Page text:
Thorburn said during the year to September BNZ increased its share of the housing lending market to 16.2% from 15.8% (housing comprises 48% of BNZ's total lending), agribusiness to 20.5% from 19.2% and business lending to 26.5% from 25.8%. With retail deposits up NZ$2.8 billion, or 10%, to NZ$31.1 billion, BNZ's deposit market share of 18.2% was at an "all time high."
The bank's gross loans rose just 2% year-on-year to NZ$55.9 billion and total assets 1% to NZ$58.1 billion. BNZ's bad and doubtful debt charge fell NZ$36 million, or 19%, to NZ$151 million. Just 1.51% of BNZ's gross loans were 90 days past due or impaired at September 30, down from 1.96% at March 31.
Meanwhile, BNZ's net interest margin increased by 14 basis points to 2.30% over the year, and by 11 basis points to 2.35% in the second half-year as customers switched to floating mortgages from fixed-term ones and loans were "repriced" to fit market conditions. Chief financial officer Ken Christie said nearly all customers taking on home loans were currently choosing to float with 60% of the bank's home loans now on floating rates, which is slightly above the overall industry figure of 56%.
Banks tend to do better out of floating, or variable, mortgages because the margin between the variable rate and short end of the yield curve, such as three month bank bills, is higher than the margin between swap rates and fixed rate mortgages.
Reserve Bank figures of monthly bank net interest margins show they have risen to 2.35% by August from 2.18% in May and 2.11% a year earlier.
'Despite weak lending growth we want to raise money to strengthen our balance sheet'
BNZ's net operating income rose 6% to NZ$1.77 billion and operating expenses rose 2% to NZ$747 million.
Thorburn said the domestic deposit market remained competitive with the big banks all wanting to strengthen their balance sheets by growing retail deposits. This competition stems from the Reserve Bank's core funding ratio (CFR). Introduced in April last year as a move designed to reduce New Zealand banks' reliance on short-term overseas borrowing, the CFR sets out that banks must secure at least 70% of their funding from retail deposits or wholesale sources such as bonds with durations of at least one year. The central bank lifted the ratio to 70% from 65% on July 1 and will increase it again, to 75%, on July 1, 2012.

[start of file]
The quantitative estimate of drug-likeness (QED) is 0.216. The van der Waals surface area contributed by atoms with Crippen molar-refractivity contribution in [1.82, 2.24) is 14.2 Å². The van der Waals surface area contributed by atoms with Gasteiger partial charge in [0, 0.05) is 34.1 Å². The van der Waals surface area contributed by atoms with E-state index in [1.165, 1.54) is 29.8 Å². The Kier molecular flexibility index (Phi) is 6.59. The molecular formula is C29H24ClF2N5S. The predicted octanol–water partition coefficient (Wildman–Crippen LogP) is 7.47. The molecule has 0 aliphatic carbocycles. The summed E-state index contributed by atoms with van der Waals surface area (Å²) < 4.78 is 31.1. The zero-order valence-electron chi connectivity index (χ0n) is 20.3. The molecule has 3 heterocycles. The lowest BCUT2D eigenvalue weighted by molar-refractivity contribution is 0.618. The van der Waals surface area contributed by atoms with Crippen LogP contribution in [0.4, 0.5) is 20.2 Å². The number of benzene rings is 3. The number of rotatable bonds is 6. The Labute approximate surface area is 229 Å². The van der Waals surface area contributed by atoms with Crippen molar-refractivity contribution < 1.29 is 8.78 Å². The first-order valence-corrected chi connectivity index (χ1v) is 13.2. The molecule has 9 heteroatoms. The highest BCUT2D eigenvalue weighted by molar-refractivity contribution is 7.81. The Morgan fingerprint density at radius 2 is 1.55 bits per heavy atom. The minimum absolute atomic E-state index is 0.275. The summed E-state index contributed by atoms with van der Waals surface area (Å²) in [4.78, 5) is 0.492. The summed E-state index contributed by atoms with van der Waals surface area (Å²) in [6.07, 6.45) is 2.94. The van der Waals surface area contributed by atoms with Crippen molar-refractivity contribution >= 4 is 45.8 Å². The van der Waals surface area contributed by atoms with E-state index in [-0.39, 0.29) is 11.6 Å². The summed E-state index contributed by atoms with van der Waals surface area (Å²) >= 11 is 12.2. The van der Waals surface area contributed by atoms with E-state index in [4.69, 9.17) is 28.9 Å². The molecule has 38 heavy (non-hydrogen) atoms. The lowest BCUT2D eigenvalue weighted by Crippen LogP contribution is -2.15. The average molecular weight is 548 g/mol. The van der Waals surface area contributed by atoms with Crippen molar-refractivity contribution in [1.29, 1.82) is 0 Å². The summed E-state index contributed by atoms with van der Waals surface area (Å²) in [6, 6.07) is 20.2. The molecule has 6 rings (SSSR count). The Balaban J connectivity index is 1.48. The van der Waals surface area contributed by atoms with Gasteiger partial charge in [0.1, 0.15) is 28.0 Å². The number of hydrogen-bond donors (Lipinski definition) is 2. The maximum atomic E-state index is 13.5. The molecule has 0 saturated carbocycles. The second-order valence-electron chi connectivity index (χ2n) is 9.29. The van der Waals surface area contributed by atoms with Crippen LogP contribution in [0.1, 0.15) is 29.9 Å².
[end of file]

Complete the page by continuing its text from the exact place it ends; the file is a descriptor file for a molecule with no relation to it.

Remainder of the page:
According to auditing firm PwC's latest Banking Perspectives report, the big four banks - ANZ, ASB, BNZ and Westpac - plus Kiwibank obtained 36% of their funding from overseas in the first halves of their current financial years.
Lending growth is expected to remain weak. BNZ picks a 1.6% 2011 rise in systems housing lending growth and 2.4% 2012 rise, a 0.9% 2011 drop in personal loans and 1.3% 2012 rise, a 0.7% 2011 drop in business lending and 1.9% 2012 rise, leaving total systems credit growth of just 0.6% this year and 2.1% next year.
But despite not needing a surplus of funds to meet lending demand, Thorburn said BNZ always wants to bolster its balance sheet.
"So when offshore (funding) markets function properly again, we will want to re-enter to raise more money. Not because we think it's needed imminently, we're prepared for (lending) growth if it does happen, but because we want to keep strengthening the balance sheet of the bank."
BNZ's tier one capital ratio was 8.99% at September 30, up from 8.49% at June 30 and well above the Reserve Bank mandated minimum of 4%. Its total capital ratio was 11.84%, up from 11.24% and ahead of the 8% regulatory minimum.